I think of my own pain when I was sick. I did offer it up, tried to embrace it, tried to rise above it. Sometimes I could, and sometimes I couldn't. I think it depended on how much sleep I had. But is it really a matter of mind over the pain?
When one of my children was a toddler, she told me she hurt. I told her pediatrician. He said, "No, she's not in pain."
What? How did he know that?
The doctor said that he examined her and found nothing wrong. She was experiencing a sensation that is new to her, and her limited vocabulary has labeled it, "pain."
Needless to say, I half believed him. I watched my child and when nothing came of this "pain," the incident was forgotten.
But not the doctor's implied definition of pain. Is it true that the definition of pain is a sensation that is out of the ordinary?
Child birth? That's not an every day occurrence.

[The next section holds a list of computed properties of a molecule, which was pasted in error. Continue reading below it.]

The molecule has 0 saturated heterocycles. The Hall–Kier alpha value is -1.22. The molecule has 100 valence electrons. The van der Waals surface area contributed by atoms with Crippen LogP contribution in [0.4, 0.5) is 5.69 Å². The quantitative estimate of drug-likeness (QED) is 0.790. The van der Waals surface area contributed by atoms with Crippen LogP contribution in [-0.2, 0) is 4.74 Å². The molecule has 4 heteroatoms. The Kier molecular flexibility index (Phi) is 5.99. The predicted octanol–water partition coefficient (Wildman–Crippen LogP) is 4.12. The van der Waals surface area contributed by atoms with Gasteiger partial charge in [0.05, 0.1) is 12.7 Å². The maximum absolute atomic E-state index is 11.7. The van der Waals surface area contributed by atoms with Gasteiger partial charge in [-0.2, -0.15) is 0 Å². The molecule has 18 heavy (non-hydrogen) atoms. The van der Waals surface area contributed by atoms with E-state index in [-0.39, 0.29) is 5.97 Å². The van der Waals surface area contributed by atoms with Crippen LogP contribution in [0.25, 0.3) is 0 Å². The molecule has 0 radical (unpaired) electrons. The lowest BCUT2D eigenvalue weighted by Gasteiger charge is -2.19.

Tooth ache? Thank God, that's infrequent.
If we were to experience labor pains or tooth aches, continually, would we get use to it?
Maybe. I know a man who accidentally cut off the tip of his finger. That's where all the nerves are. He was in excruciating pain. After a year, I asked about his finger. He said the pain is always there; it was a part of him; he was getting use to it. It never went away.
However, now, when I ask him about the pain in his finger, he thinks about my question for a long time. Thoughtfully he will respond, "It's still there, but I've grown use to it."
Pain is a sensation that is out of the ordinary.